Special issue with the Sunday Magazine
CONSUMER : October 31, 1999
It's all for her
One area where women enjoy high visibility is in their role as consumers. Many products - beauty, fashion, healthcare and household goods - are specifically directed to women and this means that a lot of advertising seeks to influence women, putting them in a frame of mind to create a market for the product rather than improving their self image. As Myra Macdonald observes in Representing Women: Myths of Femininity in the Popular Media, "As evidence grew in the early decades of the twentieth century that the developing arts of retailing and advertising were attracting a predominantly female clientele, marketers and advertisers became significant definers of twentieth century women's desires and aspirations. The media's interest in attracting women as readers or viewers was often motivated first by their perceived commercial value as customers."
Betty Friedan's The Feminine Mystique presents the feminist viewpoint when she speaks of the 'motivated manipulation' of women's emotions - "the reservoir that their lack of identity, lack of purpose creates to be manipulated into dollars at the point of purchase." She describes a post II World War survey to study the psychology of housekeeping from 4,500 samples divided into The True Housewife Type, whose dominant interest is housekeeping, The Career Woman unhealthy from the seller's viewpoint and the Balanced Homemaker, the ideal type who would opt for mechanical appliances to gain time for outside interests. The idea then was to educate more women to accept membership of this group as it represented the market with the greatest future potential. Women were encouraged to be 'modern' housewives and any felt need for careers was to be subverted by making the home a factory of appliances. The woman hailed as an expert in the finer points of household management, was flattered into seeing herself as a scientific educator able to follow advertisements and promotions explaining the advantages of dust collection systems, elimination of hidden bacteria and preventive health management.
Films helped to promote beauty products and stars defined the rules of the beauty game (Lux soap in the Thirties as well as today). The home maker was equated with domestic consumption and control of the family budget and therefore specifically targetted. Proctor and Gamble toiletries were sold by sponsored 'soap operas', the items they peddled giving their name to a new genre of entertainment. In the Nineties American researchers found that African-American women watched 23 hours more television a week than other groups and so included Black models in their advertisements, a case of commerce providing visibility to a neglected group. Cosmetics advertising targetted Black women who spent $600 million a year on these products, new Black lines specifically meant for ethnic groups were launched as this niche was expected to touch 732 million dollars by 1997.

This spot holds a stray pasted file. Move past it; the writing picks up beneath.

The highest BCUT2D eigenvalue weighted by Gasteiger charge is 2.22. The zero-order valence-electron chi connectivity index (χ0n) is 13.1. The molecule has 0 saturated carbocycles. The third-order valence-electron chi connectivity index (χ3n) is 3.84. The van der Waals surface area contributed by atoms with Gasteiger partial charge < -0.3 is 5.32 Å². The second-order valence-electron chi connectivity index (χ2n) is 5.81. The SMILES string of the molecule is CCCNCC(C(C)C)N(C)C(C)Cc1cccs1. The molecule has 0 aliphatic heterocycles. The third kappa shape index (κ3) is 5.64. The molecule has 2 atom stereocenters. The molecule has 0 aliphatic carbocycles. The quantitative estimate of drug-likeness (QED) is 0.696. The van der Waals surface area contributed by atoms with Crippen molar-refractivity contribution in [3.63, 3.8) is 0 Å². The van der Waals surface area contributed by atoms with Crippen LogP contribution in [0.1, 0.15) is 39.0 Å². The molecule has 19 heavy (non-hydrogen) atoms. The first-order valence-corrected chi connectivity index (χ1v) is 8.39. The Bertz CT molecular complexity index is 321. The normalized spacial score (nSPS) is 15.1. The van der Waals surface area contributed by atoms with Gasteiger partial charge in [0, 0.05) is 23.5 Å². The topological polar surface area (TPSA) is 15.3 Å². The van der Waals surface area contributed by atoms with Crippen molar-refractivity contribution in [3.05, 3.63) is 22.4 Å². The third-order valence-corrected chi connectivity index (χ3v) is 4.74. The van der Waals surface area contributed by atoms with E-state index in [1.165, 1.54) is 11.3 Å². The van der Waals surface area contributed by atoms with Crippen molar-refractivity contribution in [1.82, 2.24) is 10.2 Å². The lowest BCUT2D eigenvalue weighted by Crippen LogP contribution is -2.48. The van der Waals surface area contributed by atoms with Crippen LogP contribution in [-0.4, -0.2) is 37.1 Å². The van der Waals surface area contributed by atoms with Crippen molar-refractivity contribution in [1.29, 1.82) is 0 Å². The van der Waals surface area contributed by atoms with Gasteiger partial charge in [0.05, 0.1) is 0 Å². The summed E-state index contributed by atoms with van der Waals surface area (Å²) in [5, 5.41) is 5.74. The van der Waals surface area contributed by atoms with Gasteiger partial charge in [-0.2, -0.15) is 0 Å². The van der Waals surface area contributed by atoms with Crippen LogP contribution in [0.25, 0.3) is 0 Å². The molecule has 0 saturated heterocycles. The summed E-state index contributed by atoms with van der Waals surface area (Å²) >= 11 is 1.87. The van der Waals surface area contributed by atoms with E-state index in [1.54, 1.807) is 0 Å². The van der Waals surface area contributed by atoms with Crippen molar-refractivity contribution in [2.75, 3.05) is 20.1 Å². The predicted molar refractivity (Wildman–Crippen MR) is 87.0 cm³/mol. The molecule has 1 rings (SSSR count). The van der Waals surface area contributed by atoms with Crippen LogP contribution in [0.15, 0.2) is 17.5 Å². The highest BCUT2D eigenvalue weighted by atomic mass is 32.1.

The Women's Health Interactive's Research Centre is focussed upon learning from women their attitudes, behaviour and needs as related to health information, education, products and services. There are online pages giving the alternative medicine perspective on women's disorders. The Dietary Guidelines Alliance went into research in two phases, men and women in the first and women only in the second, "because they are 'gatekeepers', helping to shape their families' nutrition and health behaviours" - one only needs a slight jiggle of the memory to recapture all the women's faces in the Complan, Horlicks and Dettol ads. In order to spark behaviour change the DGA also wanted "to find out what they (women) believe, what they value and what motivates them (because) identifying motivators and barriers (to achieving better health) will improve the power of the messages and increase the likelihood that a person will act on the message."
Even Russia, which only recently turned capitalist, has had its women polled for the apparels market. The yearning of Russian women for the Western way of life pushes them towards Western clothes and products, it was found, while their financial circumstances hold them back. Russian businesswomen, a new class, wanted attractive, wellmade clothing that upholds their image as professionals. With the availability of more variety they were getting to be more selective mentioning various lacunae in the market in a "Delevoi Mir" (Business World) poll, where their recently acquired awareness stretched to expressing the fear that many stores tried to sell them clothing that cannot find a market in the West.